Special Use Permits are required for commercial horseback riding or pack trains into the backcountry. Call 415-464-5111 for more information.

Overnight camping is also available at Stewart's Horse Camp. This is a privately managed camp located on Highway 1, 0.4 kilometer (1/4 mile) north of Five Brooks Trailhead. 415-663-1362

Popular Trail Rides
From Bear Valley

  • Arch Rock. Take Bear Valley Trail. This is the most direct and level route to the ocean from this trailhead. Bear Valley Trail is not open to horses on weekends and holidays beyond the Mt. Wittenburg trail junction. Easy. 13.1 kilometers / 8.2 miles.
  • Mt. Wittenberg. Take Horse Trail to Z Ranch Trail to Mt. Wittenberg Trail to Bear Valley Trail to trailhead. Horse Trail begins behind the pastures used by the Morgan Horse Ranch, between the ranch and Kule Loklo. Please do not take horses into the Kule Loklo village. Moderate. 8.8 kilometers / 5.5 miles.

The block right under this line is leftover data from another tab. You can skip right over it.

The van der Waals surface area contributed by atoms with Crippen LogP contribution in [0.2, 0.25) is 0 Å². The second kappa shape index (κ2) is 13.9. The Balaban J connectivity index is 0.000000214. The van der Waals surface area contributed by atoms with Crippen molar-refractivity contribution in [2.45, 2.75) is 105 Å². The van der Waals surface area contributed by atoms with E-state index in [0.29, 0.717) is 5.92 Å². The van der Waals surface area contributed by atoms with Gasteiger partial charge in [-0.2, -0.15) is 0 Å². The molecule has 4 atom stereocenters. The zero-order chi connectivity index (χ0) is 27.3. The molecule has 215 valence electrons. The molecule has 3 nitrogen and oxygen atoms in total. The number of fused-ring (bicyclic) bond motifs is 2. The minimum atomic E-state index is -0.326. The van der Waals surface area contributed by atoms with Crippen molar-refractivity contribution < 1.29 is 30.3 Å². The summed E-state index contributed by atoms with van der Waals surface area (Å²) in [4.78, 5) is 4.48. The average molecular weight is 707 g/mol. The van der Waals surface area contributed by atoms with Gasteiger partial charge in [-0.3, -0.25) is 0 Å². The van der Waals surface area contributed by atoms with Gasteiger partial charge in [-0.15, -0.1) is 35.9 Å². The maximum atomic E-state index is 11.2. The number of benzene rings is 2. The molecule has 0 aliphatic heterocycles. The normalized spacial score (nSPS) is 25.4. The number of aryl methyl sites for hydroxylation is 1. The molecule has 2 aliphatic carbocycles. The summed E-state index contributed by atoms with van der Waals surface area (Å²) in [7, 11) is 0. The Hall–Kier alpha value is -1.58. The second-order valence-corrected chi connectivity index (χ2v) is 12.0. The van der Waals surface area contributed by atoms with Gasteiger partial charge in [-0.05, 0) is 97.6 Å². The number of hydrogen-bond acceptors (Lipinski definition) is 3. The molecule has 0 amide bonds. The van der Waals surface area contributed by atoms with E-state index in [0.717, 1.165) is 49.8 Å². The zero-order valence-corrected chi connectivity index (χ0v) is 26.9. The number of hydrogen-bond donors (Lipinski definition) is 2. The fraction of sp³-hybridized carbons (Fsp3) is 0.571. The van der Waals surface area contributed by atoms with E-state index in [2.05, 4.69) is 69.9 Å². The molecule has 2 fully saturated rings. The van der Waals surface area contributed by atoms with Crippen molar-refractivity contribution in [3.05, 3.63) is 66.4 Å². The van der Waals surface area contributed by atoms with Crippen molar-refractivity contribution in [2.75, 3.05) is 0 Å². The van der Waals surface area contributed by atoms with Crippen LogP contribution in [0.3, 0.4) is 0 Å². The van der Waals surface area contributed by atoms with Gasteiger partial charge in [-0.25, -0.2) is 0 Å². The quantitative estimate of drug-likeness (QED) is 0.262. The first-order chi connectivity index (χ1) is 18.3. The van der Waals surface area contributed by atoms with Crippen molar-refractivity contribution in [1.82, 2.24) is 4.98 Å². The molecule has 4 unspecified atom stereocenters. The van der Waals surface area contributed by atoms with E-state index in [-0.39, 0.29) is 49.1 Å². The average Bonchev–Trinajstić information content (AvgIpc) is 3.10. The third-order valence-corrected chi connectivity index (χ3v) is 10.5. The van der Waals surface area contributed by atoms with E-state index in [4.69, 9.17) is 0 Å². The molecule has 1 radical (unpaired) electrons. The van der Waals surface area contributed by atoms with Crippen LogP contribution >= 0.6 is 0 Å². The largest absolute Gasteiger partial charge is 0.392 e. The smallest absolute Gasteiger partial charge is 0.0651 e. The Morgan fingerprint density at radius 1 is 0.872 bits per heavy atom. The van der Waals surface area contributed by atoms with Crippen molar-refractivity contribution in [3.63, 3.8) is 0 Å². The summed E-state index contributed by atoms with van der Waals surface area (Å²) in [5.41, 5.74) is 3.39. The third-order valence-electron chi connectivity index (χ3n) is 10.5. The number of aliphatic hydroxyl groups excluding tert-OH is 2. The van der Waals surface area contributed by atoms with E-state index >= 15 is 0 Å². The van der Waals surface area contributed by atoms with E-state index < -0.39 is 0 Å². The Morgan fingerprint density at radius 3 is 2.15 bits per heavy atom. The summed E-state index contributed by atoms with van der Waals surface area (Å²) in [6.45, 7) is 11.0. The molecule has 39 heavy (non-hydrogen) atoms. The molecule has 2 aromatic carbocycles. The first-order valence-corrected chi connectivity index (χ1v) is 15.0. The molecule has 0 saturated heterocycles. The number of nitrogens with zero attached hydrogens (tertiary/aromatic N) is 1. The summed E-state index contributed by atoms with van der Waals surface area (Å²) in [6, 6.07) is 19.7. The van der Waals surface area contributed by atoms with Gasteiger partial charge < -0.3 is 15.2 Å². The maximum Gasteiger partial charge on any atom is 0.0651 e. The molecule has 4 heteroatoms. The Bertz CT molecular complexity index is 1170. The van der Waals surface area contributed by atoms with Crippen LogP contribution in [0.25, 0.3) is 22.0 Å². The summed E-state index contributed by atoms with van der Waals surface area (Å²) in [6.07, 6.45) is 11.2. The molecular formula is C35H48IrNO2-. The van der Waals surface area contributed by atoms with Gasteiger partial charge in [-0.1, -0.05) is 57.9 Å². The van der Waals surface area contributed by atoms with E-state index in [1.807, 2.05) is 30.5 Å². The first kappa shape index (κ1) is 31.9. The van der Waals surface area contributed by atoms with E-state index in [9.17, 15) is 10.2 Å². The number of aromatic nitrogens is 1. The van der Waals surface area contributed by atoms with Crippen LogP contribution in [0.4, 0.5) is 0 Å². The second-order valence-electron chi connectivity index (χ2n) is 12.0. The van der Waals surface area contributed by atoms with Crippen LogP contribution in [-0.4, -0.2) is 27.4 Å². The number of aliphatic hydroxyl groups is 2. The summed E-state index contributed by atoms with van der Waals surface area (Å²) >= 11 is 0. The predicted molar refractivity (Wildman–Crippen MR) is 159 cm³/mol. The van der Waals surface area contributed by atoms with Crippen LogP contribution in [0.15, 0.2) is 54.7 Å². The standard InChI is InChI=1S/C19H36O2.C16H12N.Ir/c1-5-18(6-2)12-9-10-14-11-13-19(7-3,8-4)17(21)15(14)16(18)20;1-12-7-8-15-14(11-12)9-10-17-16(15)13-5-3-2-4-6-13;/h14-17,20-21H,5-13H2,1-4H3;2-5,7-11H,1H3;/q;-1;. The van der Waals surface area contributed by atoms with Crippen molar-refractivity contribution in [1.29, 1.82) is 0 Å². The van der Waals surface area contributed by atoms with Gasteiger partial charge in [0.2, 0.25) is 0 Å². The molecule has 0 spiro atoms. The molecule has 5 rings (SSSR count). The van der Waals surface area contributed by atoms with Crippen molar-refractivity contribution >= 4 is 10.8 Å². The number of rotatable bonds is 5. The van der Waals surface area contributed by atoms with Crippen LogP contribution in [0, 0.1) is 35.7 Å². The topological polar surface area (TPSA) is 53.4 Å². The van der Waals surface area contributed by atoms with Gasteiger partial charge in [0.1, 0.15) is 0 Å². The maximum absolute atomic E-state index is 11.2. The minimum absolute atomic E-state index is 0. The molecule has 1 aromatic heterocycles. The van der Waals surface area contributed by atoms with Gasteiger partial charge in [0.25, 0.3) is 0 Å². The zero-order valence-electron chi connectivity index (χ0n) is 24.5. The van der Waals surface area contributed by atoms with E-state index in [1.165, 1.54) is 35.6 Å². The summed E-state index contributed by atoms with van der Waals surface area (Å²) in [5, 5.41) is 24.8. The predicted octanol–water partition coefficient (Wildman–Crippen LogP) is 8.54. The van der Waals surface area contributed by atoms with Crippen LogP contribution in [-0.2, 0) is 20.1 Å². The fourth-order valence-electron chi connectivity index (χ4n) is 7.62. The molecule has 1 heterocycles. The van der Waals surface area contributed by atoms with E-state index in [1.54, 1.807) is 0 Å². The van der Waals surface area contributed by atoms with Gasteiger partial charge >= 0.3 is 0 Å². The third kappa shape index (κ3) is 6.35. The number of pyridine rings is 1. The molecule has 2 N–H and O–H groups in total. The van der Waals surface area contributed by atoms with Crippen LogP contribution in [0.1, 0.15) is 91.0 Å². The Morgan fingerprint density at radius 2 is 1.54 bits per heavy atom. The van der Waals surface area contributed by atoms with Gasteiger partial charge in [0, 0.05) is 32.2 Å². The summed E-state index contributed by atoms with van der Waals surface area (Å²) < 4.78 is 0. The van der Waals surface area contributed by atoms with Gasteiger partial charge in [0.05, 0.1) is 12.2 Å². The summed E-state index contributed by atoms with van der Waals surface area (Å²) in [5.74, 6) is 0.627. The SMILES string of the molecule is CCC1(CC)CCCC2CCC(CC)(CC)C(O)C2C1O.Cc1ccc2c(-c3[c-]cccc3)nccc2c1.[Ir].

• Inverness Ridge. Take Bear Valley Trail to Wittenberg Trail to Sky Trail to Coast Trail to Bear Valley Trail to trailhead. Strenuous. 17.3 kilometers / 10.8 miles.
  • Coastal Ride. Take Bear Valley Trail to Mt. Wittenberg Trail to Sky Trail to Woodward Valley Trail to Coast Trail to Fire Lane Trail to Sky Trail to Horse Trail to trailhead. Access to beach at Coast Camp. Strenuous. 20.3 kilometers / 12.7 miles.

From Five Brooks Trailhead

  • San Andreas Fault. Rift Zone Trail to Bear Valley and back. Mostly flat trail with cattle gates; can be extremely muddy during rainy season. Easy. 13.8 kilometers / 8.6 miles.
  • Wildcat Beach. Stewart Trail to Wildcat Camp and back. Access to beach at the camp. Return loops can be quite a variety of combinations. Moderate to Strenuous. 21.4 kilometers / 13.4 miles.
  • Lakes Tour. Olema Valley Trail to Bolema Trail to Lake Ranch Trail to Coast Trail to Wildcat Camp/Beach to Stewart Trail to Greenpicker Trail to Stewart Trail to trailhead. Strenuous. 22.6 kilometers / 14.1 miles.


Park Regulations

Park regulations are established to protect Point Reyes National Seashore's natural and cultural resources, and to provide for visitor safety. Your cooperation and assistance will ensure that we may all enjoy these resources for generations to come. The following is a summary of park regulations. A comprehensive list is available in Title 36 Code of Federal Regulations (36 CFR) and the Superintendent's Compendium. Please contact the appropriate office for additional information.